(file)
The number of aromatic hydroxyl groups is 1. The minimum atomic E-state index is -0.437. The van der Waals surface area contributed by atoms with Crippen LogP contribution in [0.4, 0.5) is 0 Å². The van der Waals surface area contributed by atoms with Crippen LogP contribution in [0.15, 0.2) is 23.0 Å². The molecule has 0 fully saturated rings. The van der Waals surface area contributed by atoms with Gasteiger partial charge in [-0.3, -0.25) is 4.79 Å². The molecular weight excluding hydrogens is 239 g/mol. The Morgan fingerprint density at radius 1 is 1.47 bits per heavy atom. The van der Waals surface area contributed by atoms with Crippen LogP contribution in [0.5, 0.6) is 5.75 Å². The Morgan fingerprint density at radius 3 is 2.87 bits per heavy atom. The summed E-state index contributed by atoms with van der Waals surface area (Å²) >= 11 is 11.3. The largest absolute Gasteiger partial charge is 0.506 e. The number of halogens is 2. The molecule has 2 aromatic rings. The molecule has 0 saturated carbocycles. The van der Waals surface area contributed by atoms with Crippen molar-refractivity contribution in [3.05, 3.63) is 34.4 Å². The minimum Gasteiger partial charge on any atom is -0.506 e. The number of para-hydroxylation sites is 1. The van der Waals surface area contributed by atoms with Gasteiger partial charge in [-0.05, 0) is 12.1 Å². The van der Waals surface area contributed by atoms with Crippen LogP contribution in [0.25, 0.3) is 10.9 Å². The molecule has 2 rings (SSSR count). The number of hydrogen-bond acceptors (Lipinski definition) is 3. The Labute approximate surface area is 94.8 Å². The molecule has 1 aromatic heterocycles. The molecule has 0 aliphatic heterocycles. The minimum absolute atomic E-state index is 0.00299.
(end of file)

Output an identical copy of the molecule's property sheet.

The number of aromatic hydroxyl groups is 1. The minimum atomic E-state index is -0.437. The van der Waals surface area contributed by atoms with Crippen LogP contribution in [0.4, 0.5) is 0 Å². The van der Waals surface area contributed by atoms with Crippen LogP contribution in [0.15, 0.2) is 23.0 Å². The molecule has 0 fully saturated rings. The van der Waals surface area contributed by atoms with Gasteiger partial charge in [-0.3, -0.25) is 4.79 Å². The molecular weight excluding hydrogens is 239 g/mol. The Morgan fingerprint density at radius 1 is 1.47 bits per heavy atom. The van der Waals surface area contributed by atoms with Crippen LogP contribution in [0.5, 0.6) is 5.75 Å². The Morgan fingerprint density at radius 3 is 2.87 bits per heavy atom. The summed E-state index contributed by atoms with van der Waals surface area (Å²) >= 11 is 11.3. The largest absolute Gasteiger partial charge is 0.506 e. The number of halogens is 2. The molecule has 2 aromatic rings. The molecule has 0 saturated carbocycles. The van der Waals surface area contributed by atoms with Crippen molar-refractivity contribution in [3.05, 3.63) is 34.4 Å². The minimum Gasteiger partial charge on any atom is -0.506 e. The number of para-hydroxylation sites is 1. The van der Waals surface area contributed by atoms with Gasteiger partial charge in [-0.05, 0) is 12.1 Å². The van der Waals surface area contributed by atoms with Crippen LogP contribution in [0.25, 0.3) is 10.9 Å². The molecule has 2 rings (SSSR count). The number of hydrogen-bond acceptors (Lipinski definition) is 3. The Labute approximate surface area is 94.8 Å². The molecule has 1 aromatic heterocycles. The molecule has 0 aliphatic heterocycles. The minimum absolute atomic E-state index is 0.00299.